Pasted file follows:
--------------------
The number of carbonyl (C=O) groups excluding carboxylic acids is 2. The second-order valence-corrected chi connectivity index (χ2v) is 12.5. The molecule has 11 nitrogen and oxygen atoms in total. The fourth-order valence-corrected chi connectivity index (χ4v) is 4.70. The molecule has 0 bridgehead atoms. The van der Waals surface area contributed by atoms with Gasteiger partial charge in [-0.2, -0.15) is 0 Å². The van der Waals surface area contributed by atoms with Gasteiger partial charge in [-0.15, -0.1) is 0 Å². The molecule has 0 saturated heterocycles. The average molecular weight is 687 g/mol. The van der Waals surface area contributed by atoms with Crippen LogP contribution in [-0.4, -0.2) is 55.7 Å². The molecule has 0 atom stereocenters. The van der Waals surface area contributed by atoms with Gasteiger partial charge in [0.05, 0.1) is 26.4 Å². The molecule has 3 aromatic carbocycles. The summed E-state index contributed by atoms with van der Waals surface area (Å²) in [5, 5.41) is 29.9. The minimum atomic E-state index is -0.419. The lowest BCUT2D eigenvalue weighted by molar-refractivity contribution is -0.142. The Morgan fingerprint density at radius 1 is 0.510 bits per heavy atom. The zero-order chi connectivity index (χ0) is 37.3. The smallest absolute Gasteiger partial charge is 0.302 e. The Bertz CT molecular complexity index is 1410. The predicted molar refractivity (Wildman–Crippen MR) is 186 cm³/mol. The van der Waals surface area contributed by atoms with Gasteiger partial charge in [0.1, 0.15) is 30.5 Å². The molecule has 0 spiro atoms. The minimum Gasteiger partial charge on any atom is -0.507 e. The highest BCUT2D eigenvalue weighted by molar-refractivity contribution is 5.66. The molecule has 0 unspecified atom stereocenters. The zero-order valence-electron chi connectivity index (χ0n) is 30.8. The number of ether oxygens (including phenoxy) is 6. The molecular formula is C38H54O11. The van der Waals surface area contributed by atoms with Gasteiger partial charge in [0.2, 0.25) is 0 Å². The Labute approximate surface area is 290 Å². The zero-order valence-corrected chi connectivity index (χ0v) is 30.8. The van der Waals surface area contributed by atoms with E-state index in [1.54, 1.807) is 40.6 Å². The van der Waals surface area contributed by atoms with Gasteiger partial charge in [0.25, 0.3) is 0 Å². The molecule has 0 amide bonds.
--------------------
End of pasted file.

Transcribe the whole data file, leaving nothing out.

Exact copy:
The number of carbonyl (C=O) groups excluding carboxylic acids is 2. The second-order valence-corrected chi connectivity index (χ2v) is 12.5. The molecule has 11 nitrogen and oxygen atoms in total. The fourth-order valence-corrected chi connectivity index (χ4v) is 4.70. The molecule has 0 bridgehead atoms. The van der Waals surface area contributed by atoms with Gasteiger partial charge in [-0.2, -0.15) is 0 Å². The van der Waals surface area contributed by atoms with Gasteiger partial charge in [-0.15, -0.1) is 0 Å². The molecule has 0 saturated heterocycles. The average molecular weight is 687 g/mol. The van der Waals surface area contributed by atoms with Crippen LogP contribution in [-0.4, -0.2) is 55.7 Å². The molecule has 0 atom stereocenters. The van der Waals surface area contributed by atoms with Gasteiger partial charge in [0.05, 0.1) is 26.4 Å². The molecule has 3 aromatic carbocycles. The summed E-state index contributed by atoms with van der Waals surface area (Å²) in [5, 5.41) is 29.9. The minimum atomic E-state index is -0.419. The lowest BCUT2D eigenvalue weighted by molar-refractivity contribution is -0.142. The Morgan fingerprint density at radius 1 is 0.510 bits per heavy atom. The zero-order chi connectivity index (χ0) is 37.3. The smallest absolute Gasteiger partial charge is 0.302 e. The Bertz CT molecular complexity index is 1410. The predicted molar refractivity (Wildman–Crippen MR) is 186 cm³/mol. The van der Waals surface area contributed by atoms with Gasteiger partial charge in [0.1, 0.15) is 30.5 Å². The molecule has 0 spiro atoms. The minimum Gasteiger partial charge on any atom is -0.507 e. The highest BCUT2D eigenvalue weighted by molar-refractivity contribution is 5.66. The molecule has 0 unspecified atom stereocenters. The zero-order valence-electron chi connectivity index (χ0n) is 30.8. The number of ether oxygens (including phenoxy) is 6. The molecular formula is C38H54O11. The van der Waals surface area contributed by atoms with Gasteiger partial charge in [0.2, 0.25) is 0 Å². The Labute approximate surface area is 290 Å². The zero-order valence-corrected chi connectivity index (χ0v) is 30.8. The van der Waals surface area contributed by atoms with E-state index in [1.54, 1.807) is 40.6 Å². The van der Waals surface area contributed by atoms with Gasteiger partial charge in [0.25, 0.3) is 0 Å². The molecule has 0 amide bonds.